I'd like to think I was different. I'd like to think that I was calm and didn't ever let it get away from me that the marriage was the big deal, not the wedding.
The fact that I spent more than 400 hours putting together favors and trinkets for the tables and proofread the same 40 words on the invitations 4,000 times, how¬ever, is evidence to the contrary.
It was the dress that brought me back to reality.
My mom was ill at the time, but it was important to me that she be a part of the selection process. So, on one of her good days, off we went to a local wed¬ding warehouse to check out the sales.
I wouldn't have minded getting married in jeans, so a cheap dress didn't seem too off the mark or the money. But no soon¬er had I made the decision to go gown, I was wishing I'd eloped. I was put out that I had to make an appointment to look through racks of dresses. I was livid when I got there and found out the appointment left me only one hour to do so before the store closed. I hated that every clerk in the store was more giddy about my wedding than I was.
After wasting 15 minutes while our attendant listened to my desires and gathered every dress in direct opposition to them, I turn the job over to mom and she selects a few that look accept¬able.
While waiting for the fitting room attendant (another useless construct as the place is mostly empty), a woman with a thick Jamaican accent, tidy suit and a measuring tape slung around her neck heads my way. "I can take you here, honey."
As I cram myself and my selec¬tions into the mirrored cell, my mom eyes a sullen looking man who loudly complains to his betrothed that her dress doesn't look sexy enough. I close the door just in time to hear my mom make her way over to the couple and inform them directly about a little thing called SUPER¬STITION.
Twenty minutes elapse as I change from dress to dress. I start to feel a little dejected as I realize I look a little too much like Morti¬cia Addams in white. The atten¬dant swings open the door peri¬odically to throw in a hoop skirt, shoes and a veil that costs more than all the dresses combined. I find myself jamming a shoe through the handle to keep her out. Finally, I emerge from the closet wearing the last of the designer specials - a $99 gown that my mother fished from the bottom of the sales rack. Oddly enough, it looks O.K. Mom thinks it's 'old fashioned.' A good sign, I think.
At that crucial decision-making moment, a woman in the dress¬ing room next to mine bounds out in a long, jewel-encrusted dress. A tattoo of a dove peeks out from the lace neckline. "I'm trying the dress on for my daugh¬ter," she gleefully tells me. "She's pregnant now, but she'll be my size again when she gets married ... You know, after the baby comes."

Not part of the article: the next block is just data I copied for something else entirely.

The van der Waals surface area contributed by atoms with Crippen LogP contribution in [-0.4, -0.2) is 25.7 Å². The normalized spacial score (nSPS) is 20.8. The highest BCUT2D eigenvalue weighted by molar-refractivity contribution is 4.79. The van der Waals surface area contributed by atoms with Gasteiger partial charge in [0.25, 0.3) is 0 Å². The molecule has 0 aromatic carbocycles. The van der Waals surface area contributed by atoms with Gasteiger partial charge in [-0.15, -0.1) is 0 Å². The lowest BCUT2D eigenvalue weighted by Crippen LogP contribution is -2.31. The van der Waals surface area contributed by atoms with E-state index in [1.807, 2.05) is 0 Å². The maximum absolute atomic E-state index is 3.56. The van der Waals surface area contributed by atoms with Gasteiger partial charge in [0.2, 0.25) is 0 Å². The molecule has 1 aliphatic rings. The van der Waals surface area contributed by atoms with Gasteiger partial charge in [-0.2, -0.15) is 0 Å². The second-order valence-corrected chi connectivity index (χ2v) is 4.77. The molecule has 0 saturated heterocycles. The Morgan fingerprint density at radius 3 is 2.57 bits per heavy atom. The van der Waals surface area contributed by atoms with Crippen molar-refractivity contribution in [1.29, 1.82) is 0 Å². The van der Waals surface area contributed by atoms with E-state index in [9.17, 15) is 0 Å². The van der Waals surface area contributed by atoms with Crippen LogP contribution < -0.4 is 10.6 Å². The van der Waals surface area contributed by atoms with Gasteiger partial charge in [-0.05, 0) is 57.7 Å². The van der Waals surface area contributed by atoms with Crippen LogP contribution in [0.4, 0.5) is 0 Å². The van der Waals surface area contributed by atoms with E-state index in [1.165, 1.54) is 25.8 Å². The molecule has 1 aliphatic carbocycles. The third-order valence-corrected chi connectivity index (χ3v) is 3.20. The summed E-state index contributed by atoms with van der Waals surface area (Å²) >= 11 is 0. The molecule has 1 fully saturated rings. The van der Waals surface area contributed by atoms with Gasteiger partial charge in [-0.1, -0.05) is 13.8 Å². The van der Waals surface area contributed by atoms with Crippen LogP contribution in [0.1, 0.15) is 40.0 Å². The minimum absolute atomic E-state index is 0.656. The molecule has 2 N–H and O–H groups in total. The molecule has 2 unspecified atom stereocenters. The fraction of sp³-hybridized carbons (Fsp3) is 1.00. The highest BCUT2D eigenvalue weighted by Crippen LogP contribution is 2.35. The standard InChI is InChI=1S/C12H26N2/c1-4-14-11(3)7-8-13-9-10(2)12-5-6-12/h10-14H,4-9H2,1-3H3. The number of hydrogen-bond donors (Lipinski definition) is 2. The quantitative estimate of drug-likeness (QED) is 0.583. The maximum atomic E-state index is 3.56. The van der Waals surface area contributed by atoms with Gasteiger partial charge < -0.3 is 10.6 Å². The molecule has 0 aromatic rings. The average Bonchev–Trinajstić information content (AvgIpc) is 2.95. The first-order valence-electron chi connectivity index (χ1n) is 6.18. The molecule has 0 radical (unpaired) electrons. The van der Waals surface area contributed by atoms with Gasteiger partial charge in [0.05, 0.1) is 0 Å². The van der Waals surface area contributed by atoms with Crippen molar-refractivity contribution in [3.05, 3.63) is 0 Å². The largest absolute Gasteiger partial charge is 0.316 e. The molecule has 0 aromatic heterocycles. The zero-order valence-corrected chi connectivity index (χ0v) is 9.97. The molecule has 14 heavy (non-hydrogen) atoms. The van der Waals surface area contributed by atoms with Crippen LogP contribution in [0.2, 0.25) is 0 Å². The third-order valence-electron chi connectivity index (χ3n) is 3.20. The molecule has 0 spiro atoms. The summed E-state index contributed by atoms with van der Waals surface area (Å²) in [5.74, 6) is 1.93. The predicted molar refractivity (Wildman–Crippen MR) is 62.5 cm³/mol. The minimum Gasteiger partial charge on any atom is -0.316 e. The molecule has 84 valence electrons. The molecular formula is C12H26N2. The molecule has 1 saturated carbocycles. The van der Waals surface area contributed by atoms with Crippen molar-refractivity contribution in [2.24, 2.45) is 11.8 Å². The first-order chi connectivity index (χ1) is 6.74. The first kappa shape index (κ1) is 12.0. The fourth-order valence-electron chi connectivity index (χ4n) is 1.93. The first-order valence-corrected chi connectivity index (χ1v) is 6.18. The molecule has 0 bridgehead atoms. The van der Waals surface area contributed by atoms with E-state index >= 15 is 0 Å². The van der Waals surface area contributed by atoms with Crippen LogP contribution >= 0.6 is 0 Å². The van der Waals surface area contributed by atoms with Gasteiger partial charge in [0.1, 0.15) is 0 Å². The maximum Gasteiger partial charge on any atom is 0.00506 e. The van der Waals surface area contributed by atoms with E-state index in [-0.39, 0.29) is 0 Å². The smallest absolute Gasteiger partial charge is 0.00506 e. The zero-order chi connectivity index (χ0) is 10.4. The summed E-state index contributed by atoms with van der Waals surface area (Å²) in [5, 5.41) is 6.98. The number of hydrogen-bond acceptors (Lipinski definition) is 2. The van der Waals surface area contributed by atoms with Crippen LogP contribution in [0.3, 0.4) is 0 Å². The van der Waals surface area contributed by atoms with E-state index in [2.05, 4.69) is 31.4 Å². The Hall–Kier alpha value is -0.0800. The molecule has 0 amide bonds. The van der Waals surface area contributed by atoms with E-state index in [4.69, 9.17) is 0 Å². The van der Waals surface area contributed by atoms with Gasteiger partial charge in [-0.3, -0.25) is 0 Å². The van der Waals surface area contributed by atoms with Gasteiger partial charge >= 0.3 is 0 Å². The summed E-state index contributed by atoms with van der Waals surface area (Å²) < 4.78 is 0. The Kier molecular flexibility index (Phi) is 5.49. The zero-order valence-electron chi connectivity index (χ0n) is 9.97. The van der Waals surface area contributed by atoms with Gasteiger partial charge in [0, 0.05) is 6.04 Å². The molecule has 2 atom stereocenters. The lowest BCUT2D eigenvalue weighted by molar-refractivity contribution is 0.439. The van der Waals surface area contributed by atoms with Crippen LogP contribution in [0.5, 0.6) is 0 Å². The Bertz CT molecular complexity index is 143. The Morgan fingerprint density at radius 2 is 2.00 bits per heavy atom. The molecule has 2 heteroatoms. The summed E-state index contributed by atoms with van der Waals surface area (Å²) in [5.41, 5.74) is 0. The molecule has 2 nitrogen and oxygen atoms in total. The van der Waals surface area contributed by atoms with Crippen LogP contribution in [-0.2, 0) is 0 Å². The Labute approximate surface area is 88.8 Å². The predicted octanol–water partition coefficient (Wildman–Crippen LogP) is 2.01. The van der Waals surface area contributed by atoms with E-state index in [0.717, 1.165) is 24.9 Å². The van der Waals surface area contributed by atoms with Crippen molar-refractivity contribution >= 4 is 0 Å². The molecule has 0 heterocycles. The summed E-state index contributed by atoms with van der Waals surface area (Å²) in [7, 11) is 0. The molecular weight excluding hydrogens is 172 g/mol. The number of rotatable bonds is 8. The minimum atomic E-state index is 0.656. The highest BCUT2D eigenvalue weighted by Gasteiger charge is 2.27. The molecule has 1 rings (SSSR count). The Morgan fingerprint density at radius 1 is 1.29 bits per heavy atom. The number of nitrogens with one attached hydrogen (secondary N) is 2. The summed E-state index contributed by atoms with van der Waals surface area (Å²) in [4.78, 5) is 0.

It occurs to me then that some experiences just can't be dupli¬cated. In fact, I might venture, this very moment is the kind of experience a bride should savor. So, as the fitting room attendant fiddles with the sleeves of the gown I am wearing, endangering my balance atop the carpeted dressing perch, I make an execu¬tive decision ... "I'll take it."

Saturday, August 13, 2005

I'm never getting married and other fairy tales

generations III

Like many little girls, I started planning my wedding at the age of 5 — I was determined there wasn’t going to be one.
No bride, no groom, no maids of honor. No triple-tiered cake, vows or cantatas.
From that day forward, I made it perfectly clear to anyone who’d inquire that I didn’t want to get married. Ever.
I can only imagine what danced through my grandmother’s head when she asked my pre-school self about being a mommy someday.
She must have gaped when her three-foot tall gnome of a grandchild, crayon in hand, matter-of-factly informed her there would be no husband, nor child in the picture she planned.
“There are so many kids who need Mommies ... maybe I’ll adopt one of them.”
Of course, the following year at Christmas I asked for a stapler ... It’s possible she never knew what to make of me.
As youth usually does, things went along quite well for a number of years. My parents were good acomplices for my aspirations: “Don’t get married until you’re 25,” my father instructed.
“Don’t get married until you’ve been to Europe,” my mother laughed.
“Don’t get married until you’re 30,” dad revised.
It also helped that the boys-turn-men I dated were equally as uninterested in walking down an aisle.
No pressure there.
You meet people, you go places. Take this job over that one. You date, you meet more people. Life swims along.
Then, something I hadn’t anticipated went horribly awry. My mother’s grammalogical clock started ticking.
“Oh, she’s never getting married. ... I’m never going to be a grandma,” she’d complain at family gatherings.
Tick, tick, tick, tick, tick.
It also didn’t help that I had just met “Mr. Right.”
(Unfortunately, they way I felt about him was such a cliché, the “I-just-knew” senario and all, that I might as well name him accordingly).
Tick, tick, tick, tick, tick.
My world slowly turned upside down. It didn’t change my opinion of marriage at first, but it made me wonder about what people actually want and what they say they want.
Tick, tick, tick, tick, tick.
Did I really, actually, WANT to get married, or was it the diabolical effect of one biological clock setting off another?
When I started asking myself: ‘Is this it? Shouldn’t there be more? ... What if I’ve made a mistake?’ I knew my axis shifted 180 degrees.
You take an inventory, make your decisions, meet all the wrong people and then, if you meet the RIGHT person, you throw every preconceived notion you had right out the window and start picking out china.
The fairy tales my five-year-old self dreamed up have been dashed, and I couldn’t be happier. Of course, I could still use a stapler.